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A Dietary Supplement That May Fight Aging

The dietary supplement alpha lipoic acid (ALA) can stimulate an anti-aging process in mice, according to scientists at the Emory University School of Medicine. The discovery indicates a potential path to treatment of chronic diseases.

The investigators found that ALA can stimulate telomerase, an enzyme that helps lengthen telomeres (the protective caps at the end of chromosomes). In human cells, shortened telomeres are a sign of aging and contribute to it.

The results were published in the journal Cell Reports.

“Alpha-lipoic acid has an essential role in mitochondria, the energy-generating elements of the cell,” said senior author Wayne Alexander, MD, PhD, professor of medicine at Emory. “It is widely available and has been called a ‘natural antioxidant’. Yet ALA’s effects in human clinical studies have been a mixed bag.”

But the investigators’ discovery, Alexander said, was a strong indicator that ALA can have a positive influence on the aging process. “The effects of chronic diseases such as atherosclerosis and diabetes on blood vessels can be traced back to telomere shortening,” Alexander says. “This means that treatments that can restore healthy telomeres have great potential.”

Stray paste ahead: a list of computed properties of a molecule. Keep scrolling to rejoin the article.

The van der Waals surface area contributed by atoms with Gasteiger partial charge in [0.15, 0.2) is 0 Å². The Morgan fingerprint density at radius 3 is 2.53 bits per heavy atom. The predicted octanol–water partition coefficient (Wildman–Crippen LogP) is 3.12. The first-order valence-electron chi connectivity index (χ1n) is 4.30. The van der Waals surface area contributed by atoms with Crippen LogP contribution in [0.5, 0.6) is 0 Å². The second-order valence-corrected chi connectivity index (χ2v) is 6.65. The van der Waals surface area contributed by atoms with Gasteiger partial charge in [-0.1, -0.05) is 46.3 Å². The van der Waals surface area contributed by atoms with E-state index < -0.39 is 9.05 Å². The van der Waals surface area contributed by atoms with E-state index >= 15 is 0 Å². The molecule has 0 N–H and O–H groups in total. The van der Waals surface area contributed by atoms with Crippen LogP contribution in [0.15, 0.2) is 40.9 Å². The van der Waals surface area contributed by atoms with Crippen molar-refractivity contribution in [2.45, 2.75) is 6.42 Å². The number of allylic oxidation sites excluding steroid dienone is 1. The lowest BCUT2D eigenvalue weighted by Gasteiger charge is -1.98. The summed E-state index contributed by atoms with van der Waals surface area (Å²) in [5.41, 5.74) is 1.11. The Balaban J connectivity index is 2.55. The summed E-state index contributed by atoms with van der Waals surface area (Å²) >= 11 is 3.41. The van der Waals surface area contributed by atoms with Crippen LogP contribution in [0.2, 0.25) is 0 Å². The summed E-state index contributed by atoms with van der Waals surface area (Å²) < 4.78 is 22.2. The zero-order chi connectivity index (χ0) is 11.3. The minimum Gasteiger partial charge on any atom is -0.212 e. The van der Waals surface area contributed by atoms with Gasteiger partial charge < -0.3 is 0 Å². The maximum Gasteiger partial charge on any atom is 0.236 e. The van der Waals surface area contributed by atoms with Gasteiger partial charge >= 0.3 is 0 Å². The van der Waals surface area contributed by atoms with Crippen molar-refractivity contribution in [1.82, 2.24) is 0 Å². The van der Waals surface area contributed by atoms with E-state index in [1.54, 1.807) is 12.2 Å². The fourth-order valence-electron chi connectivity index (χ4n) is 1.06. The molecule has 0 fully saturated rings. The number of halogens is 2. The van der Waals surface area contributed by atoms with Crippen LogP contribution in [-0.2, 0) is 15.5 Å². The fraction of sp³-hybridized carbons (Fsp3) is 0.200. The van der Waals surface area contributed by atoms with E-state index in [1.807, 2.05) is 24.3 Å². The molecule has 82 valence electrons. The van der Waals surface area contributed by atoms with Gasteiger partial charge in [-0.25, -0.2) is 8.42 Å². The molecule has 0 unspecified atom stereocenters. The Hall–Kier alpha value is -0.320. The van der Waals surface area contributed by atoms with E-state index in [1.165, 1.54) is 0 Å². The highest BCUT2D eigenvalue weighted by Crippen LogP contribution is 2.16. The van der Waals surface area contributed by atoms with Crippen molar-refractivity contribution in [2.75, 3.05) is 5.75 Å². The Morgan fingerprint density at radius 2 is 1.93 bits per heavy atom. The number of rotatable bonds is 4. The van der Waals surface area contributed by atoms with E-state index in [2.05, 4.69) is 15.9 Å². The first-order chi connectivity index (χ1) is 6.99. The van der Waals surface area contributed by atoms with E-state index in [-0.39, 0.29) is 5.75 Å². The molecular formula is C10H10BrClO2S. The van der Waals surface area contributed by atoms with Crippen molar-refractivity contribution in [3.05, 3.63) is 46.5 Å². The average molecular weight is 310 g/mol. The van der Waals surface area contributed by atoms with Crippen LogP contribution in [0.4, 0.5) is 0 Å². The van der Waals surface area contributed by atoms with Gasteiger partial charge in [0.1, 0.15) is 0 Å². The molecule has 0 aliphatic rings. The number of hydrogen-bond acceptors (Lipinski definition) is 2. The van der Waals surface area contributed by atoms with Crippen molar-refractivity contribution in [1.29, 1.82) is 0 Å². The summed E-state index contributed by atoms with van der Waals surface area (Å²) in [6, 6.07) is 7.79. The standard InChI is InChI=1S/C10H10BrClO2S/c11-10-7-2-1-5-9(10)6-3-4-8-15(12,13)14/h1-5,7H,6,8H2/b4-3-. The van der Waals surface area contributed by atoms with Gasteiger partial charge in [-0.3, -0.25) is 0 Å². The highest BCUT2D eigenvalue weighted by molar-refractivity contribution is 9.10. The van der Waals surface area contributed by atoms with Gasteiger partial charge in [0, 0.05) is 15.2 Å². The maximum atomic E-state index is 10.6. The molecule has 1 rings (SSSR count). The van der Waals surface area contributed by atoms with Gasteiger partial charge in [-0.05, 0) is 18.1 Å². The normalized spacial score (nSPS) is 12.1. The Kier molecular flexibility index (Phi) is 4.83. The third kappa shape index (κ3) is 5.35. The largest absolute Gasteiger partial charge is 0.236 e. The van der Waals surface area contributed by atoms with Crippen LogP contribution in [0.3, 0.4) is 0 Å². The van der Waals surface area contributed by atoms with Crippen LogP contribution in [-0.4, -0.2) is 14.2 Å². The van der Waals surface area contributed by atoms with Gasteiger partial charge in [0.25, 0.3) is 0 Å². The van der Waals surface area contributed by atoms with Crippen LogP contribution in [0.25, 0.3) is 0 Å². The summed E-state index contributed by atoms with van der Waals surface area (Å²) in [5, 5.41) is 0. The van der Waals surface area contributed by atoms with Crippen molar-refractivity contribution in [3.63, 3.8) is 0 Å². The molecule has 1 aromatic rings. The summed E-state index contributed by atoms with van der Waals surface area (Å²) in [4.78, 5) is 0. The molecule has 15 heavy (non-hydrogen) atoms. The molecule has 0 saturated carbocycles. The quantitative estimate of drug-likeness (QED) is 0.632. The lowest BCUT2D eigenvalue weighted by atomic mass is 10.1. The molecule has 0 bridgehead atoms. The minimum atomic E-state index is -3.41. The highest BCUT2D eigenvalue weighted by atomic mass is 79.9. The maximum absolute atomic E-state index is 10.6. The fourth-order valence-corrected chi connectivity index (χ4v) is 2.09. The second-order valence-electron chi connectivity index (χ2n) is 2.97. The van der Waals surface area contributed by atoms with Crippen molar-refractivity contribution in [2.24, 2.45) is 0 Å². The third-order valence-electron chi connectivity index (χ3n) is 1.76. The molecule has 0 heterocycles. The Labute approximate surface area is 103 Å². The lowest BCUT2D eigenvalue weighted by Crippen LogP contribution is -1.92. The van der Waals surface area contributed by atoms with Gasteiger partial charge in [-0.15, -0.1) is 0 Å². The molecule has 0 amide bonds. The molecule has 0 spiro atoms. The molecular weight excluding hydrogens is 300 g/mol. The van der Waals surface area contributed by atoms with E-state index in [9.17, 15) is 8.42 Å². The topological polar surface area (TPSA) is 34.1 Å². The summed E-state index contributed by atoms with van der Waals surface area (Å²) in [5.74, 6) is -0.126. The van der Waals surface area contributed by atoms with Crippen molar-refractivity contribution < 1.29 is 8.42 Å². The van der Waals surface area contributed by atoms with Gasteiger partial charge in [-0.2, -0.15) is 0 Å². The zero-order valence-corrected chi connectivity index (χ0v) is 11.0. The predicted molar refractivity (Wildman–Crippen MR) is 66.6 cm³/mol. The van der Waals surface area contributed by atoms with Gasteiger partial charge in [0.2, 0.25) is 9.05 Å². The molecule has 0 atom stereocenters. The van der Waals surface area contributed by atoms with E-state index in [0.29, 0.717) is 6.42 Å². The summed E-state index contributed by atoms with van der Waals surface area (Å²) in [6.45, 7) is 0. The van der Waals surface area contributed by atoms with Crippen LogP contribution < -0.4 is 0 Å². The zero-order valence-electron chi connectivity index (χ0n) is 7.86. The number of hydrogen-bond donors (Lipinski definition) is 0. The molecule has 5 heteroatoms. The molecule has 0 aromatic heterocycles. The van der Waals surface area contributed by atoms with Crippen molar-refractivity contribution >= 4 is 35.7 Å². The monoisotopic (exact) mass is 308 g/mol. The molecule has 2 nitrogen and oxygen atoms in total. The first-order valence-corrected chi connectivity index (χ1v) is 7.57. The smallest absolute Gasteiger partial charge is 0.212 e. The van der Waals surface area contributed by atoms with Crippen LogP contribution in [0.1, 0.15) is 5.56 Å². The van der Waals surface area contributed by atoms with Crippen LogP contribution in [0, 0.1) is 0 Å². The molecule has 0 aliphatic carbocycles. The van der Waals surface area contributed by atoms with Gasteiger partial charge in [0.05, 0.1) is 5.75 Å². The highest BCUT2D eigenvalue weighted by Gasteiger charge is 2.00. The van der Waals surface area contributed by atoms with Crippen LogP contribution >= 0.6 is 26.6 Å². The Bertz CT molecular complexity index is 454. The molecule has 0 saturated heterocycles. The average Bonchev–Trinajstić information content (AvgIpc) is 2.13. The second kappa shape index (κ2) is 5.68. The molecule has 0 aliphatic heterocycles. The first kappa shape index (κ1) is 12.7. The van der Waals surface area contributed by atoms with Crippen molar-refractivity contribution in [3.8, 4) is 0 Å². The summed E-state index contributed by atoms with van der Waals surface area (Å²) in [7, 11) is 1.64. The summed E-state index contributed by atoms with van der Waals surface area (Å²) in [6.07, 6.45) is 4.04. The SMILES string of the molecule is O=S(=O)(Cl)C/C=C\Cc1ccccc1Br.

ALA is a sulfur-containing fatty acid used to treat diabetic neuropathy in Germany, and has previously been shown to combat atherosclerosis in animal models.

“While ALA is present in many foods and its effects in animal models look promising, it may be problematic for clinical use because of its poor solubility, stability and bioavailability,” said  Shiqin Xiong, PhD, instructor in the division of cardiology and first author of the paper. “We are designing new ways to formulate and deliver ALA-related compounds to resolve these issues.”


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